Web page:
• seach on ps1
  • filter on event_seq between 58 and 64
  • carve out the powershell but sha is 3EAD426B8FE932251C0CC37023714F1A8CB90E810D21223E37621331E699EF57


  • Cycle through the event_seq id to extract the powershell source
    cat cyberpolygon-2020-data.json |jq 'select(._source.event_seq==58)'|jq ._source.script_text
  • but requires tidying up due to escaped "
  • Powershell source SHA256 on (linux) is 3EAD426B8FE932251C0CC37023714F1A8CB90E810D21223E37621331E699EF57 so use unix2dos program to restore \r\n



9)The script, mentioned in question 8, spawned one of the legitimate system processes and injected into its memory a malicious code that was read and decoded from the registry (this code was mentioned in question 7). This malicious code migrated through a chain of code injections to the address space of another legitimate process, where it continued to run without further migration. For this answer, provide the next data, separated by a comma without spaces:

  • PID of the initial legitimate system process, which was spawned by the script and where this script launched in-memory execution of malicious code;
  • 8876 the inital dwm.exe process 19bdc9f2-9843-49f2-b41a-50d4584bac29
  • PID of the target process, to which malicious code migrated from the initial process and in the context of which attacker performed different post-exploitation activity
  • 1160 spoofed winlogin ppid from _id=19bdc9f2-9843-49f2-b41a-50d4584bac29



10) The malicious code run by the script is a Reverse Shell. Identify the IP address and port number of its command center.

  • “event_type”:”NetworkConnection”
  • powershell
  • “enrich.ioa.rules”:”win_suspicious_powershell_download_cradles”


11) As a result of running a malicious code, which we talk about in questions 9 and 10, the attacker got a shell on the compromised host. Using this access, the attacker downloaded the Active Directory collection utility to the host in an encoded form. Specify a comma-separated, non-spaced link where the encoded version of the utility was downloaded and a SHA256 hash of the decoded version that was directly run by the attacker on the compromised host.

1.first part easy to work out following certutil 2.bit tricker used egrep on the fake svchost.exe to find the right hash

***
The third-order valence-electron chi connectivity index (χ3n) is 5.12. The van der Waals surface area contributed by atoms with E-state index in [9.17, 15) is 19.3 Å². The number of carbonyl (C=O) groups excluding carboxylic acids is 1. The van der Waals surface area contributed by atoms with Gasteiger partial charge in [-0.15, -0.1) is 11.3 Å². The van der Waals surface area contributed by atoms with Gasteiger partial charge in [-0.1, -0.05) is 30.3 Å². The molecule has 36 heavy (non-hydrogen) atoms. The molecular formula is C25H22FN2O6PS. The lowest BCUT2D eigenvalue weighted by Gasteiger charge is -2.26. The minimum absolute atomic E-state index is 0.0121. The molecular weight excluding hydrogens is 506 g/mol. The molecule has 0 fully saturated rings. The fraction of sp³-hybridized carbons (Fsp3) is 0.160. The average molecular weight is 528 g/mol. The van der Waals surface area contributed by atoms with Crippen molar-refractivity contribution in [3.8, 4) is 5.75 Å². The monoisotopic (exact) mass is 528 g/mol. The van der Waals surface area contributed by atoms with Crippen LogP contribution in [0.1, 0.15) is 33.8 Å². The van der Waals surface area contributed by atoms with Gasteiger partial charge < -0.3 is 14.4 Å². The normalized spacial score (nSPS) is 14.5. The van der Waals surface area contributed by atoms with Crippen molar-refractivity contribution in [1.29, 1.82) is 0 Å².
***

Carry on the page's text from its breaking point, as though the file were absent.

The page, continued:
12) During the post-exploitation process, the attacker used one of the standard Windows utilities to create a memory dump of a sensitive system process that contains credentials of active users in the system. Specify the name of the executable file of the utility used and the name of the memory dump file created, separated by a comma without spaces.

grep "comsvcs.dll,MiniDump" cyberpolygon-2020-data.json



13) Presumably, the attacker extracted the password of one of the privileged accounts from the memory dump we discussed in the previous question and used it to run a malicious code on one of the domain controllers. What account are we talking about? Specify its username and password as the answer in login:password format.

cat cyberpolygon-2020-data.json |grep "wmic"
"cmdline":"wmic  /node: /user:inventory /password:jschindler35 process call create



14) A compromised user account is a member of two Built-in privileged groups on the Domain Controller. The first group is the Administrators. Find the second group. Provide the SID of this group as an answer.

Look for “Category”:”Inventory Information Collected” and Backup Operators = S-1-5-32-551



15) As a result of malicious code execution on the domain controller using a compromised account, the attacker got a reverse shell on that host. This shell used a previously not seen IP address as the command center. Specify its address as the answer.

shell script and jq magic to filter out powershell reverse shells from the DC:

cat cyberpolygon-2020-data.json |grep ""|grep powershell|jq ._source.net_dst_ipv4|grep -v null|sort|uniq -c |sort -rn
     15 ""
      3 ""
      1 ""